Engineering Department Wins Curriculum Excellence Award for Teaching Lean Concepts
Graduates find hands-on learning experience provides an edge in the workplace
May 25, 2010
by Michelle Cometa
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The industrial and systems engineering department at Rochester Institute of Technology received the Institute of Industrial Engineers Award for Excellence in the Teaching of Lean Concepts. This is the second curriculum recognition the department has received in the past year for its emphasis on experiential learning of some of the industry’s foremost manufacturing and engineering design principles.
The institute’s award committee recognized RIT for lean-teaching excellence, leadership, curriculum content and quality, its clear aspects of applied learning, student satisfaction and outstanding contributions to the field of lean systems modeling and design. The award will be given at the IIE Annual Conference June 5–9 in Cancun, Mexico.
The award-winning curriculum is a reflection of the growth of the industrial and systems engineering department and its focus on experiential learning around lean concepts, says Jacquie Mozrall, department chair. “The award confirms that our programs integrate relevant, experiential learning for our students. In the last four years, the Toyota Production Systems Lab has been integrated within the curriculum to support several courses at both the undergraduate and graduate level.”
Led by faculty Andres Carrano and John Kaemmerlen, along with Mozrall, the curriculum has been developed as they expanded capabilities in the Toyota Production Lab. The lab is a state-of-the-art, reconfigurable production line facility located in RIT’s Kate Gleason College of Engineering.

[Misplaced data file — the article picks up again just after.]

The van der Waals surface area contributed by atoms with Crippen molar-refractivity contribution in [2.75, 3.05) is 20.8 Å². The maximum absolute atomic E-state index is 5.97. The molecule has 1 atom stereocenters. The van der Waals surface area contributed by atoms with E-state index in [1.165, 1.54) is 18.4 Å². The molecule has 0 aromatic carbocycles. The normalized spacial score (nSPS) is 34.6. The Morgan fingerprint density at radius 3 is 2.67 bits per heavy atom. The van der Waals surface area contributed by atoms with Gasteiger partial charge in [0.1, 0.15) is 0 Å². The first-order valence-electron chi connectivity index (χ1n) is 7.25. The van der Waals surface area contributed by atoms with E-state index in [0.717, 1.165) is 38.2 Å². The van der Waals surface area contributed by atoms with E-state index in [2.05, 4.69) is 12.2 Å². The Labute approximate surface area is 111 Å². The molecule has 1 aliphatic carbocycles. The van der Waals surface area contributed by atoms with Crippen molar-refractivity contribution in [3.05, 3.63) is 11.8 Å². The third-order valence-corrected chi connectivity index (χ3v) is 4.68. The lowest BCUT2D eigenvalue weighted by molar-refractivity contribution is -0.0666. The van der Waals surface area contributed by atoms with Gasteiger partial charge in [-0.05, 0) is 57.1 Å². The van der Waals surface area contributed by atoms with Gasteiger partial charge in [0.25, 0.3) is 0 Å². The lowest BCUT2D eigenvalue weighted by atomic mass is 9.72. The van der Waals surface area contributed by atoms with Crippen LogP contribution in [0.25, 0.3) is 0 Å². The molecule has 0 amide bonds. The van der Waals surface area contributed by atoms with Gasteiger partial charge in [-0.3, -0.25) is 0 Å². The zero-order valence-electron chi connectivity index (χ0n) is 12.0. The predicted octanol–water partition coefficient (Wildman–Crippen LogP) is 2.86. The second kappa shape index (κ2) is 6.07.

The curriculum, designed for multiple audiences, is steeped in lean concepts and aspects of the Toyota production method that has permeated many industries, not just the automotive industry, Mozrall explains. It provides a means for students to better understand careers in industrial and systems engineering, and the hands-on applications in the lab setting give co-op students and new graduates an edge in the workplace.
“For those that come for just a few minutes, you want to show them just an observation activity, maybe with students in the lab demonstrating and faculty explaining what they are watching,” says Kaemmerlen, who joined the industrial and systems engineering faculty in 2007 after more than 30 years of industrial experience at Kodak.
Carrano and Kaemmerlen believe that students working in the lab will have something they can use anywhere—a background in problem-solving, continuous improvement, teamwork. “This is the framework of the Toyota system, but it can be applied to banking, a hospital, anywhere they might work,” says Carrano.
The Toyota Lab prepared 2008 RIT graduate Carlos Briceno for his job in the Toyota Technical Center in Michigan. “It gave me the basis to understand the principal concepts of the Toyota way. So when I started working at Toyota, I was familiar with most of the concepts,” he says.
As the lab’s audience changes and becomes more varied in the future, the true value of a manufacturing system can still be easily demonstrated, says Kyle Mininni, a 2009 RIT graduate and manufacturing engineer with Boeing Co. “It will be comprehended differently by each person, but that is where the depth of the learning potential really comes to life.”